“This is a crisis that is largely caused by people who have not yet been vaccinated,” Sidelinger said.
As of Tuesday, there were 221.5 million cases and more than 4.58 million deaths worldwide, according to the Johns Hopkins Coronavirus Resource Center. More than 5.37 million people worldwide are expected to die from COVID-19 by December 1, according to the Institute for Health Metrics and Evaluation. The United States passed 40 million reported cases last week and the deaths are 649,271, according to Johns Hopkins. The IHMA predicts 751,417 deaths by December 1.
On Tuesday, the Oregon Health Authority reported 3,326 deaths from COVID-19 during the pandemic. The IHME predicts 4,619 deaths in Oregon by December 1.
Johns Hopkins said its survey of state and local health agencies showed 44,558 doses of the vaccine were administered nationwide on Monday. More than 176 million people are fully vaccinated, or about 51% of the US population.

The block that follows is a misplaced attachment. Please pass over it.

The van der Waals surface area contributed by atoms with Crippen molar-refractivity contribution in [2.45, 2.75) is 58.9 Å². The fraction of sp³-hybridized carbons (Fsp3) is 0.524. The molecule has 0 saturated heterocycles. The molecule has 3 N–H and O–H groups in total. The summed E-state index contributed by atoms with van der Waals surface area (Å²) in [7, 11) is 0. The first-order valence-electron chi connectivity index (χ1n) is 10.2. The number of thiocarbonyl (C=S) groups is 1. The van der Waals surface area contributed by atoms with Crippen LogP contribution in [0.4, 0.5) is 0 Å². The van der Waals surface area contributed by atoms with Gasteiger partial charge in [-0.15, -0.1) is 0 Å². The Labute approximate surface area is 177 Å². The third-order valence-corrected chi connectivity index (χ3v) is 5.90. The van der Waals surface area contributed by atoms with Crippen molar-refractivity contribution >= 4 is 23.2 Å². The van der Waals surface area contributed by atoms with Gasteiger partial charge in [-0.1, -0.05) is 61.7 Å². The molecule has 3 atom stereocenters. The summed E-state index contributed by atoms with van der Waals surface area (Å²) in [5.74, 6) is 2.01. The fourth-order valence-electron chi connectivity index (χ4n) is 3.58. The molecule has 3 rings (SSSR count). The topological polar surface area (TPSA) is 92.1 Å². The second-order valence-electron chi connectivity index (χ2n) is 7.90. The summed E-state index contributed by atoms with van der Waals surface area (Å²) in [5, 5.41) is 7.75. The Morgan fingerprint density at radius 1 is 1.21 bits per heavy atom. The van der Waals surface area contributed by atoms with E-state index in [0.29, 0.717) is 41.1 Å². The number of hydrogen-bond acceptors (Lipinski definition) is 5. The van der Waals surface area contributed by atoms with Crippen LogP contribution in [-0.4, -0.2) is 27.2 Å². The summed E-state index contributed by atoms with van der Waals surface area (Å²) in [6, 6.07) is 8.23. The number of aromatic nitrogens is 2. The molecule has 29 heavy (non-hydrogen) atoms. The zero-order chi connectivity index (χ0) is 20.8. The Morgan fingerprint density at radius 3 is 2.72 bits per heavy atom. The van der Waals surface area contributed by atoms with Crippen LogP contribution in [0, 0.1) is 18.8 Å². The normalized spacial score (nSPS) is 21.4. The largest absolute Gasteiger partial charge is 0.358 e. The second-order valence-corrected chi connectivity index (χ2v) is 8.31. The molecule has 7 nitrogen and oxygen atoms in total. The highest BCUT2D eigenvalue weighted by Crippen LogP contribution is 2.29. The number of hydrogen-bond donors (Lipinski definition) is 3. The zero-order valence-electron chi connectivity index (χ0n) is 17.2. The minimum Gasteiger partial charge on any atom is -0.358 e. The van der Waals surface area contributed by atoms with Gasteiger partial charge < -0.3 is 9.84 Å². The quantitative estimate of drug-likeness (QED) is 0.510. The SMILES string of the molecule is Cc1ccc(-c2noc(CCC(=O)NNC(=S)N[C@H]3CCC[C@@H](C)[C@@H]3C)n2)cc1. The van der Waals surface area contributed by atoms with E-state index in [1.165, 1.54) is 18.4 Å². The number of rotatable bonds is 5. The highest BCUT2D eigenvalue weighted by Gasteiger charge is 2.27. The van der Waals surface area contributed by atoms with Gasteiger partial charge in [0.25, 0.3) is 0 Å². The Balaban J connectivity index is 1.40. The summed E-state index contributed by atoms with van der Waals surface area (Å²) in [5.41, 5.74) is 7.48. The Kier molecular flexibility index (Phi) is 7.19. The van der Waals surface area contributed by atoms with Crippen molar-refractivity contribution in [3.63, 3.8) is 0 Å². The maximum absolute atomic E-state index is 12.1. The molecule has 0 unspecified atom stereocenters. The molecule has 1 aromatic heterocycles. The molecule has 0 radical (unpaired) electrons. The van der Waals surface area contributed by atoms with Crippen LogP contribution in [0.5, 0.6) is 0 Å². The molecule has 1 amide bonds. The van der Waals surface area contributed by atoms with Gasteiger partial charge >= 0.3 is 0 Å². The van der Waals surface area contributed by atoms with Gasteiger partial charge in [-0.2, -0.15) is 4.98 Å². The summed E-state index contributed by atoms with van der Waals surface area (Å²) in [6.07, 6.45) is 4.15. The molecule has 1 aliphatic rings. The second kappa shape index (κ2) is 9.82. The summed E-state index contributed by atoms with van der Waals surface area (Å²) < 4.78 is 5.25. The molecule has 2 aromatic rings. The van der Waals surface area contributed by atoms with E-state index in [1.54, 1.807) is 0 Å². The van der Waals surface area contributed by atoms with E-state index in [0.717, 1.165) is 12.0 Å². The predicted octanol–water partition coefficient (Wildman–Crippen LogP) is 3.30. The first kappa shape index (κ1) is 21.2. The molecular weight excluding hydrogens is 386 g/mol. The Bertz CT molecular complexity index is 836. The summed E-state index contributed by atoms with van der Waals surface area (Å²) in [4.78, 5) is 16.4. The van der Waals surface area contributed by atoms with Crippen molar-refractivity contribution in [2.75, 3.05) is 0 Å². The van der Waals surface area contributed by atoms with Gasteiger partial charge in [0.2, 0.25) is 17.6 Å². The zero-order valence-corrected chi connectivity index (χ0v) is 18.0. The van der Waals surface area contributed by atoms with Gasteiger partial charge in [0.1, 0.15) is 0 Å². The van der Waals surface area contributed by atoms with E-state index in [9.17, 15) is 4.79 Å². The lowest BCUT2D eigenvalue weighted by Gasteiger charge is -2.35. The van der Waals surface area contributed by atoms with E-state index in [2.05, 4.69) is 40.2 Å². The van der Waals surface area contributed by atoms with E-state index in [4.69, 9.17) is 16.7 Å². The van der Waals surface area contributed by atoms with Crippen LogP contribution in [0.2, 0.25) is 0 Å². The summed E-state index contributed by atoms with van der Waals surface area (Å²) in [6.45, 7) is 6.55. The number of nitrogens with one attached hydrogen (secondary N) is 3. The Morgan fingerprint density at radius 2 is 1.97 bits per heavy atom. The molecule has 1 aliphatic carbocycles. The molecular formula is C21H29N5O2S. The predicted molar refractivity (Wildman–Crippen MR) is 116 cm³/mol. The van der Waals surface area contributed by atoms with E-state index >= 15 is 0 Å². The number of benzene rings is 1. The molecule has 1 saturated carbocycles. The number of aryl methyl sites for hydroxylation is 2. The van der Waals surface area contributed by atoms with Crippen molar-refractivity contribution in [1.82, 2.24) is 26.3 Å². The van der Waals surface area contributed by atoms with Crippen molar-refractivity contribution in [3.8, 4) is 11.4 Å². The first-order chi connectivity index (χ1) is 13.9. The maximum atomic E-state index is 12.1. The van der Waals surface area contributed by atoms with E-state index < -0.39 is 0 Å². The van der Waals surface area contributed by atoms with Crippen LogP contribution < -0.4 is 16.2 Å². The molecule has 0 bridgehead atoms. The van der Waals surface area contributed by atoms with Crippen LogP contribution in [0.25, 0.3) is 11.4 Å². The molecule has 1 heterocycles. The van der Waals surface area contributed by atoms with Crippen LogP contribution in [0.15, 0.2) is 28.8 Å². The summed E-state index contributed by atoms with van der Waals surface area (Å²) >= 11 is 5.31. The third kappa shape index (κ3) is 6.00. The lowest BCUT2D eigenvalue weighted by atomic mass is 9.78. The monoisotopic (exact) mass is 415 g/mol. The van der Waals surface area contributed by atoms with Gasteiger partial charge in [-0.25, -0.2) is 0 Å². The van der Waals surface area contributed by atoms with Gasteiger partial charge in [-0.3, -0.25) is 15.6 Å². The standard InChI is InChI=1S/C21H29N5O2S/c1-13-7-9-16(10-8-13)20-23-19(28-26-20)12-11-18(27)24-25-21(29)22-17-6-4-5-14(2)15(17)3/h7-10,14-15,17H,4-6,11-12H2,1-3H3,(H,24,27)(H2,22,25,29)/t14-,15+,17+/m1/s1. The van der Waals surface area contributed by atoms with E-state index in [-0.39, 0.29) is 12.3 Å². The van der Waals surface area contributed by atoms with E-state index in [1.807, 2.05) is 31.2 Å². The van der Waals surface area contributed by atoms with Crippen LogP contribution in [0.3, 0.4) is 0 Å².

The New York Times reported on Tuesday that the peak had peaked in the United States. The average number of new daily cases of 131,135 is down 12% from two weeks ago. Analysis showed Oregon fell 33% over the same period.
The Oregon Department of Education suggests families check their school’s website or the state’s “Ready Schools, Safe Learners” website at https://www.oregon.gov/ode/readyschools/Pages/default.aspx
You depend on us to stay informed and we depend on you to fund our efforts. Good local journalism takes time and money. Please support us to protect the future of community journalism.